In the letter to the GP, the oncologist speaks of a diagnosis of a Malignant neoplasm. Malignant? He did not tell us that back then. The letter states that the tumour, albeit extensive, was still metabolically of low grade character. Huh? Is it malignant or low grade? And how did it suddenly become extensive?

August 2009: After the radiotherapy in 2009, the first MRI my notes say: Oncologist sees changes in scan that might indicate change to higher grade in parts. Wants to do PET scan to confirm but start chemo either way. The PET scan later confirms PARTS of the tumour are indeed changed to a Grade III. It might be possible to surgically remove the malignant parts. To be discussed with Neurosurgeon.

His letter to the GP however states: Tumour has undergone further enlargement compared with examination of October 2008.  More extensive invasion of the basal ganglia and considerably more in the right frontal lobe with extensive necrosis and cyst formation. Intense contrast uptake now takes place in this area. It is clear the tumour has transformed from what was formally a low grade lesion to one with a more aggressive looking appearance.  Surgical intervention thought to be appropriate. To be admitted to neuro-surgical unit in the next few weeks in order to repeat frontal craniotomy. Patient is happy about this and wishes to proceed with surgery.

Now in my mind, that is considerably more serious than what he told us during the consultation. Further more, there is a mention of extensive necrosis (dead brain tissue due to the radiotherapy) This will become a crucial thing as Jane complained long and hard of serious side effects of radiotherapy months and months later. When asked, in 2010, if this could be to any possible necrosis we were told that was unlikely. So even when WE brought up the possibility of necrosis, this was denied by the Oncologist/Clinical Nurse Specialist even though the scan report clearly stated there was necrosis.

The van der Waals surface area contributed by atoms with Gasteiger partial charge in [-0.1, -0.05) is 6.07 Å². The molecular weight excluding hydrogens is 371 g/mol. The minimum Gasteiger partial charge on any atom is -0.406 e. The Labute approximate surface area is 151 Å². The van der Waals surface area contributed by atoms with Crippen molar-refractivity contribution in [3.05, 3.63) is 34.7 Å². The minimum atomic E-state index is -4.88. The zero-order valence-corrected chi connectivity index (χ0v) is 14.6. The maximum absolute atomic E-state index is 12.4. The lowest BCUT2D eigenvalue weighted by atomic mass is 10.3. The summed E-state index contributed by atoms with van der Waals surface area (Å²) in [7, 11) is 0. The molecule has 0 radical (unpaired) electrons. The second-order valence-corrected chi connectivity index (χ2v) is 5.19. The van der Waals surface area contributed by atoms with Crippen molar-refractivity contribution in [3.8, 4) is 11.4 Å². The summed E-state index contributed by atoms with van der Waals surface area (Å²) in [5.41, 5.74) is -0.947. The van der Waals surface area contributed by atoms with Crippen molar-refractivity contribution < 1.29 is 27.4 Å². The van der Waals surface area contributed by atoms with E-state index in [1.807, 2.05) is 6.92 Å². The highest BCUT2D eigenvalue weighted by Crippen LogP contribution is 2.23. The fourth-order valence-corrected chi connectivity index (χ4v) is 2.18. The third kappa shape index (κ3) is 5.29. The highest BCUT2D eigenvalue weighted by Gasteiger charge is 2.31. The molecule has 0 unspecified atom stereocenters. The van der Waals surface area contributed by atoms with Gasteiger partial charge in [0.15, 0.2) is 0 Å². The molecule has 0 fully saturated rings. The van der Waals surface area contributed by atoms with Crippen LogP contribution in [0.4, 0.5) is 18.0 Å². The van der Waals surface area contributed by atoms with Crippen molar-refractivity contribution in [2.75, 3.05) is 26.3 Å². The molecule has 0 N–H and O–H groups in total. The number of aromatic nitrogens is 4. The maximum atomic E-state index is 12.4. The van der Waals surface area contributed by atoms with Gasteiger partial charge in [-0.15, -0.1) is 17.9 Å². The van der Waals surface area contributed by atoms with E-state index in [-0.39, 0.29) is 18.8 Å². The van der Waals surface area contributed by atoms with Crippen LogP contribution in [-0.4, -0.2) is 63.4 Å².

October 2009: Chemo checkup with Clinical Nurse Specialist. He says he has still not heard from the Neuro surgeon about possible operation. Jane says she would prefer to see if chemotherapy is effective before having surgery. However, if Neuro surgeon thinks surgery is appropriate, then surgery should go ahead. Remember, we don't have the scans, nor the expertise to decide on this. The letter to the GP from the Clinical Nurse Specialist says: Arrangements will be made for Jane to be seen by the neurosurgeons in the near future regarding any further neurosurgical intervention. It must however be emphasised that, in view of her current good health, Jane would like to complete 6 cycles of Temozolomide. be re-scanned and then discuss any further neurosurgical intervention. I have put her name back on the list for discussion at the next neuro-oncology MDM.

After this, surgery was never discussed again. She never saw a neurosurgeon again and during checkups, we were almost actively dissuaded from surgery. It was mentioned that surgeons are always eager to go in and chop stuff out, even when the benefits are minimal. Remember, we had not seen a neurosurgeon to discuss this with.